Every desktop computer connected to the Internet is a printing press, broadcasting station, place of assembly, with world wide reach.
Every node on the network has the power to broadcast words, sounds, images, software, to every other node: Many to many communications.This unexpected technological leverage for ordinary citizens is threatening to those whose power and fortunes depend on the mass media, where a very small number of individuals have the power to control what large numbers of people can see and hear, read and write, witness and debate. This new power for individuals to report what they observe and argue about those reports also threatens those whose power and fortunes depend on forcing a narrow agenda on others, zealots who believe they are in the possession of such ultimate moral certainty that they have the right to impose their ideas on others.
The threat of uncontrollable communications among citizens, not the pornographic pictures or taboo words that a tiny portion of the online population publish, is why freedom of expression is under attack. "Decency" is a smokescreen. It's about power.
The reason these attacks on the First Amendment in cyberspace have been successful so far is that few people understand what the Internet is about. The press have done such a poor job of explaining what important legislation means to our lives, squandering their attention, instead, on endless bogus "cyberporn" hysteria, that few citizens understand what is at stake. People are ignorant and fearful, and that makes them easy to dupe and manipulate.
Democracy is what's at stake. It doesn't have anything to do with protecting children from pornography, because there are better ways to do that. It's about the power to determine what people are allowed to say, write and believe. It's not about obscenity. We already have a decades-old body of case law about obscenity. This new "decency" jive outlaws portions of the Holy Bible. People need to understand that this is not about sex, it's about the foundations of democracy. If citizens are not literate or don't have the freedom of open, uncensored public communications, they are incapable of self-government.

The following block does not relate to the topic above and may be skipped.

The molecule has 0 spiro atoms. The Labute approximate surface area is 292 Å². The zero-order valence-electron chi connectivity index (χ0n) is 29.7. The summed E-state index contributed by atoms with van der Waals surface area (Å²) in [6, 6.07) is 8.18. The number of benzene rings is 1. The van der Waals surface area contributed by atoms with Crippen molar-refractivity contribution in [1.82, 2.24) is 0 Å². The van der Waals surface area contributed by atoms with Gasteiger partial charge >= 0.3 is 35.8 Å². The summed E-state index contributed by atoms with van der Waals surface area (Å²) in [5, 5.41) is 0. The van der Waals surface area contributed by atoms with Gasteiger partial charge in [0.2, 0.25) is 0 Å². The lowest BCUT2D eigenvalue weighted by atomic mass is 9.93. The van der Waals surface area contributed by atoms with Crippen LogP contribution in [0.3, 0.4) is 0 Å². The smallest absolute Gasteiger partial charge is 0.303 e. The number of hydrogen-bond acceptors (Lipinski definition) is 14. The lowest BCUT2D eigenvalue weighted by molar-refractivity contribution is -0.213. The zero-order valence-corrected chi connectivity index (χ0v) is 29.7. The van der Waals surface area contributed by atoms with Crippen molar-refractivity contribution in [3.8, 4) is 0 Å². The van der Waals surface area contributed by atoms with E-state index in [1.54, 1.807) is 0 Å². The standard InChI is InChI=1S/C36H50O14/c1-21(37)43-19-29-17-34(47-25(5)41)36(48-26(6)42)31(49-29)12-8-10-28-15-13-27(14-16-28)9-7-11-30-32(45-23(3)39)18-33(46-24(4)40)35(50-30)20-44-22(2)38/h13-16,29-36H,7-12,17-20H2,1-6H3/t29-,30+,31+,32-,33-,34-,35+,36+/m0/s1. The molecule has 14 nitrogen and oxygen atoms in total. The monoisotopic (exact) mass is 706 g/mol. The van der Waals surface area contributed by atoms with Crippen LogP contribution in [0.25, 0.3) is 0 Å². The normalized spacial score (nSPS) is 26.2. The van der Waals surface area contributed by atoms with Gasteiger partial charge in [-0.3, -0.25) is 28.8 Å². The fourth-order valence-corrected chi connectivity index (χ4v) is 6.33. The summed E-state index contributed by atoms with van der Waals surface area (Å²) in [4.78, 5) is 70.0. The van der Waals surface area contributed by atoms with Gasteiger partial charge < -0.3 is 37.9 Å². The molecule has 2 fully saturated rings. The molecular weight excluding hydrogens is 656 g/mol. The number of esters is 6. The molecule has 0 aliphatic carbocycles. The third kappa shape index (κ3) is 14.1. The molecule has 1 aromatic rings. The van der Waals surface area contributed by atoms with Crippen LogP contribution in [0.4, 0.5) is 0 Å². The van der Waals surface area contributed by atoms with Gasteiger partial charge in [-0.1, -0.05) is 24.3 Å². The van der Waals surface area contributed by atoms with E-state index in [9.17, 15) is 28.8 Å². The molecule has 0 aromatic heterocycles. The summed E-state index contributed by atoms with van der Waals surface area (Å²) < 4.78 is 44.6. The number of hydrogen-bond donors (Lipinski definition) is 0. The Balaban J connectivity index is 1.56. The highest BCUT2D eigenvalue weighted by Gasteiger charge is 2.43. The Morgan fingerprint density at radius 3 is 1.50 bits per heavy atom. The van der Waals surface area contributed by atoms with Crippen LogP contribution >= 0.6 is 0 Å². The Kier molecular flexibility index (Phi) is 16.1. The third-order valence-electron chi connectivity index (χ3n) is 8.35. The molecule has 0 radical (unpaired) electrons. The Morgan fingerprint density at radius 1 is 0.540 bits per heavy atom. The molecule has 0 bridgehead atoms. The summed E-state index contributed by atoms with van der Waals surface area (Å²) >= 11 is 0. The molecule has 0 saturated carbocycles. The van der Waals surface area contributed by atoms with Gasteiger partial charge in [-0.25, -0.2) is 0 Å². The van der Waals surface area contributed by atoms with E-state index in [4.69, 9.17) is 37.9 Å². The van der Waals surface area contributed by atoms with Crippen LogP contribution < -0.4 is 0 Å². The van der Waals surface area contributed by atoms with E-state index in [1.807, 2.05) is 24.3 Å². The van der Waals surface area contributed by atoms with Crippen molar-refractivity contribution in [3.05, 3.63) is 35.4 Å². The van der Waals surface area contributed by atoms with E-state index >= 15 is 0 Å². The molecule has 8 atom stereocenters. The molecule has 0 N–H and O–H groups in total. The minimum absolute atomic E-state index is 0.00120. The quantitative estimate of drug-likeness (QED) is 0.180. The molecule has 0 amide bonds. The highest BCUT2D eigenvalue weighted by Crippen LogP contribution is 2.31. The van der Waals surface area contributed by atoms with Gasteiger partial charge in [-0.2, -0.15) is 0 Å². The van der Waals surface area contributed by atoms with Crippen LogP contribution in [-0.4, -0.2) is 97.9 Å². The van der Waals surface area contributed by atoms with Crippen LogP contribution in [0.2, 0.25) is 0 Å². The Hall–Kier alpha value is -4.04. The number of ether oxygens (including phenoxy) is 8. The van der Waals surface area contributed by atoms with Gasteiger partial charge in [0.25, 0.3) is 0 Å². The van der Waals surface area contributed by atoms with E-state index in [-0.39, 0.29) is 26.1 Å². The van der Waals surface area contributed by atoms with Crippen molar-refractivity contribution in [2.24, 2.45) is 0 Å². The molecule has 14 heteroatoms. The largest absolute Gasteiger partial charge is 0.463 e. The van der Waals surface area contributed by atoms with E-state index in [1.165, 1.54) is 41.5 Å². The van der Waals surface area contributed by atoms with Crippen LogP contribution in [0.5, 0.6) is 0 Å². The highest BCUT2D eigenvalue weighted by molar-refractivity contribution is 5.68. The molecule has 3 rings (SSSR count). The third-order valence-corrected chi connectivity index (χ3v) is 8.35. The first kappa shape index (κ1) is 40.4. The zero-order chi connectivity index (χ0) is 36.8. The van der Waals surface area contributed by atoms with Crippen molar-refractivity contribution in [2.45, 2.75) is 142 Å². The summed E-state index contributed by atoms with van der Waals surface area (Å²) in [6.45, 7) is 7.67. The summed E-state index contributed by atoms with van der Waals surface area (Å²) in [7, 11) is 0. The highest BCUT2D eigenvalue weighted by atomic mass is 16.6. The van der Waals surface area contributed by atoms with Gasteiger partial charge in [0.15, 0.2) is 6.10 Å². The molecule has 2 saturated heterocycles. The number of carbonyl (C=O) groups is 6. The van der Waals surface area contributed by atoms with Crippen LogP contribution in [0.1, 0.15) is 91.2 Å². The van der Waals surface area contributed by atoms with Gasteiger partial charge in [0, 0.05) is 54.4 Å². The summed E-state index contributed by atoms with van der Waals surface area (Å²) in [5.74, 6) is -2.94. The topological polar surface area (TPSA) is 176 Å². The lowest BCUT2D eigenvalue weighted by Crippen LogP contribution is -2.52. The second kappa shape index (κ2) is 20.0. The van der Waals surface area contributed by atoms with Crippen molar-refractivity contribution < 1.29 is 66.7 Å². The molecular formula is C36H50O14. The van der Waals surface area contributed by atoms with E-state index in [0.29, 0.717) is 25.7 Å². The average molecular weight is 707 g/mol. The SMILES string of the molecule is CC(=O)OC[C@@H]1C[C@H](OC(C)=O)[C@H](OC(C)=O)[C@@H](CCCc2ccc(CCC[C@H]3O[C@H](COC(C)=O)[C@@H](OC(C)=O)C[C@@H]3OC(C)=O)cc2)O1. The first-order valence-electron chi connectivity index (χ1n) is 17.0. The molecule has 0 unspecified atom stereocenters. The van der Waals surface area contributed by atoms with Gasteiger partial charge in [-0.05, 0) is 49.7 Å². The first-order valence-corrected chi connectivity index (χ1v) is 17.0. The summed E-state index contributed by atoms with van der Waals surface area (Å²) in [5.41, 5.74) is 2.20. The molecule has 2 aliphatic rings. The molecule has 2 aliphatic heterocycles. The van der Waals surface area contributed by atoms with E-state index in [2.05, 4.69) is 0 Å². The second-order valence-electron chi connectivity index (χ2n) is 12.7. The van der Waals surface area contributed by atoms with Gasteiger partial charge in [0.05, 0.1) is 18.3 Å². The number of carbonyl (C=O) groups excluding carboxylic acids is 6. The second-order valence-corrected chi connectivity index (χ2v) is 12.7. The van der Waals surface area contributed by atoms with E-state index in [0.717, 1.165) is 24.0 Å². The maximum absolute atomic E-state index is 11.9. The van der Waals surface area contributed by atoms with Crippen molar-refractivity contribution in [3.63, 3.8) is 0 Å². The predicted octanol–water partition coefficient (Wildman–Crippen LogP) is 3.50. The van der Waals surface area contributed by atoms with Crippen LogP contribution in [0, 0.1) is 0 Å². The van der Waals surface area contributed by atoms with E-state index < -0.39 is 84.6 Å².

There were no modern democracies, where entire populations could truly say that they governed themselves, until after the Gutenberg revolution. Printing presses broke literacy out of the cloistered elite, and when entire populations became capable of reading and writing about the issues that affected their lives, they demanded and won the power to determine their fate. There was a long struggle over the Crown's power to control the press. The American Revolution was founded in that struggle for individual liberties from State interference, and freedom of the press was at the core. This has all happened before, with the ultimately doomed effort to control and suppress the effects of the printing press.
In 1934, the U.S. Congress divided up the spectrum, created the FCC, and built the political regime that governed telecommunications regulation in the US through the maturation of radio and television, and the birth of the Internet. The Communications Act of 1934 created the shape of the entertainment-communications-news industry that grew into today's great infotainment conglomerates. Among other things, RCA became the ruling force in the new electronic broadcast media. Radio in its early days was anarchic and libertarian. There were many radio stations, all over, before 1934. There was a public debate about the commercialization and regulation and censorship of the new electronic media. We might have avoided eroding democracy and dumbing down our population if more people had understood the legislation of 1934.
The legislation of 1996 is more momentous, because the power it seeks to control, of technically ubiquitous, global, many-to-many communications, is even more momentous than the preceding technologies. The Net of the future will be newspapers, radios, and televisions and banks all combined in one box. Will this new medium, like literacy, be a tool of democracy? Or will it be tamed, censored, controlled, by those who fear the loss of their power to control others, and the loss of the money that flows to that power?
If any part of that answer is up to us, it's time to act. Understand that we've all be malinformed. Understand the issues, inform your neighbors.
Check into Voter's Telecommunications Watch for updates on censorship issues. Support the ACLU and EFF, who are leading the judicial challenge.
Howard Rheingold's Brainstorms